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Shailee Folendorf

Senior Shailee Folendorf feels that happiness for her now means making sure Kyrie is happy. “My advice would be to make the best of what you can and to grow up and take responsibility for your actions because it’s not about you anymore - it’s about another human being,” Folendorf said.

Bismarck High School senior Shailee Folendorf was a typical teenager before she got pregnant at 16. She was on the honor roll, had a lot of friends and rebelled like many teenagers do.

“I got into some trouble,” Folendorf said. “I did things I was not supposed to do.”

Folendorf had been on contraceptives since she was 13, so when she started dating her now ex-boyfriend, she never imagined getting pregnant.

“The actions I was doing were bound to have consequences,” Folendorf said.

Many teens who have become pregnant are scared to tell their parents: Folendorf was no exception. Folendorf’s mother, Julie Folendorf, was disappointed at first because she thought Shailee did not know what she had gotten herself into.

“I was worried, like any mother would be, how she would handle the extra responsibility,” Julie Folendorf said.

As the pregnancy continued, Shailee Foldendorf started to see the realities of being a teen mom settle in. The father went to one ultrasound in December of 2013 and has not been in the picture since. She also had to be cautious with her health.

“While being pregnant, if I got sick, I had to make sure to take the right medications and the right vitamins to make sure the baby was healthy,” Shailee Folendorf said.

While Shailee Folendorf continued to grow during her pregnancy, she says she faced prejudice from individuals around her. Many individuals thought she was not going to be able to raise a child. They thought she would get nowhere in her life.

“I never cared about what anyone else thought,” Julie Folendorf said. “I have always believed everything happens for a reason. I was more concerned with how people were going to treat Shailee.“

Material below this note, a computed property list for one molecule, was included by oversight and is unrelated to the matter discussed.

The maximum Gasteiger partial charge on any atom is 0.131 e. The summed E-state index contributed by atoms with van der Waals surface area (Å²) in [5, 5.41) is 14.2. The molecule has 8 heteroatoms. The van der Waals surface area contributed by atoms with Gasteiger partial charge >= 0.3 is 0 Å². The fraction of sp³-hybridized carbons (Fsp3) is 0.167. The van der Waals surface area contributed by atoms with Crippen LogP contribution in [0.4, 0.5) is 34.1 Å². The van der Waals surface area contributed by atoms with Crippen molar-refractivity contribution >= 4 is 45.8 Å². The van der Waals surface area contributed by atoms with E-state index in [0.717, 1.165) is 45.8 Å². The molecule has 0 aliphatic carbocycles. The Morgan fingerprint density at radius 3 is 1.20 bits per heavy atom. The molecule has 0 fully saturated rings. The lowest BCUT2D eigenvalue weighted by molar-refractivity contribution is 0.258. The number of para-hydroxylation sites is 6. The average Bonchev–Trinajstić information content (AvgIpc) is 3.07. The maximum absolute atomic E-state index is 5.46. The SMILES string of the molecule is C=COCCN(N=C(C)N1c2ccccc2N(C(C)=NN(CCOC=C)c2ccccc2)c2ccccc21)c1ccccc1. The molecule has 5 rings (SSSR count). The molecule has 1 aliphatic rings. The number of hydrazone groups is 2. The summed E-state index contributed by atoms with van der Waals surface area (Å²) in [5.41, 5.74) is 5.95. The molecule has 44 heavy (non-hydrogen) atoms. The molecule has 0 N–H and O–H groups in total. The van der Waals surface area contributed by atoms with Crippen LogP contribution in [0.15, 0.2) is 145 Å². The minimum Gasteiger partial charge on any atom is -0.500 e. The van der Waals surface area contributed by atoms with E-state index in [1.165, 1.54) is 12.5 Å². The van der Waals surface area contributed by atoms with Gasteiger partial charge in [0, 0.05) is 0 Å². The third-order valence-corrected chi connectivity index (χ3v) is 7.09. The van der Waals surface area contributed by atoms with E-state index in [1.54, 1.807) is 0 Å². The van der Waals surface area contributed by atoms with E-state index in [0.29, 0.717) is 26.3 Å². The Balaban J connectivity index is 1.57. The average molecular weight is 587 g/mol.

On May 26, Shailee Folendorf gave birth to her daughte,r Kyrie. When Kyrie was delivered, she experienced meconium aspirations —inhaling meconium while still being covered in amniotic fluid at birth — and was kept in the NICU for 10 days.

“Shailee has had to grow up fast,” Julie Folendorf said. “There are a lot of responsibilities with becoming a mother, but even more when you are a teen mom and still in high school.”

Shailee Folendorf’s day is busy from the time she gets up to the time she goes to bed. Her day begins with getting herself ready, then getting Kyrie and a diaper bag ready. On the way to school, Shailee Folendorf, along with her mother, drops off Kyrie at daycare. After school, she picks up Kyrie from daycare and goes home to care for her and do homework.

“Kyrie is a very fussy baby, so just adjusting to having a baby around the house is a change,” Julie Folendorf said.

Shailee Folendorf explains that homework is the hardest part about juggling school and being a teen mom.

“Most teen moms go to an occasional school, like South Central, where there is not a strict due date on assignments. I chose to return to BHS where everything has a due date,” she said. “It is hard to do homework when Kyrie wants attention, but just because you have a child so young does not mean you cannot accomplish what you need to accomplish.“

Shailee Foldenforf says she does not believe the TV show “16 and Pregnant” is an accurate representation of being a teen mom. She says the series makes it seem easier than it actually is.

“Every time I hear of someone my age getting pregnant, I think people do not realize the challenges,” Shailee Folendorf said.

Although being a young mother, she has planned a bright future for herself and Kyrie. Shailee Folendorf would like to take off a year or two before going to college. She would like to go into cosmetology or get a teaching degree.

“My greatest hope for Shailee is that she is able to graduate in January as planned,” Julie Folendorf said “My greatest hope for Kyrie is always being healthy and always knowing how much I love her.”

From her experiences, Shailee Folendorf has advice for all teenagers.

“My advice is to make sure you are using protection and to think it through before you go off and do it,” she said.

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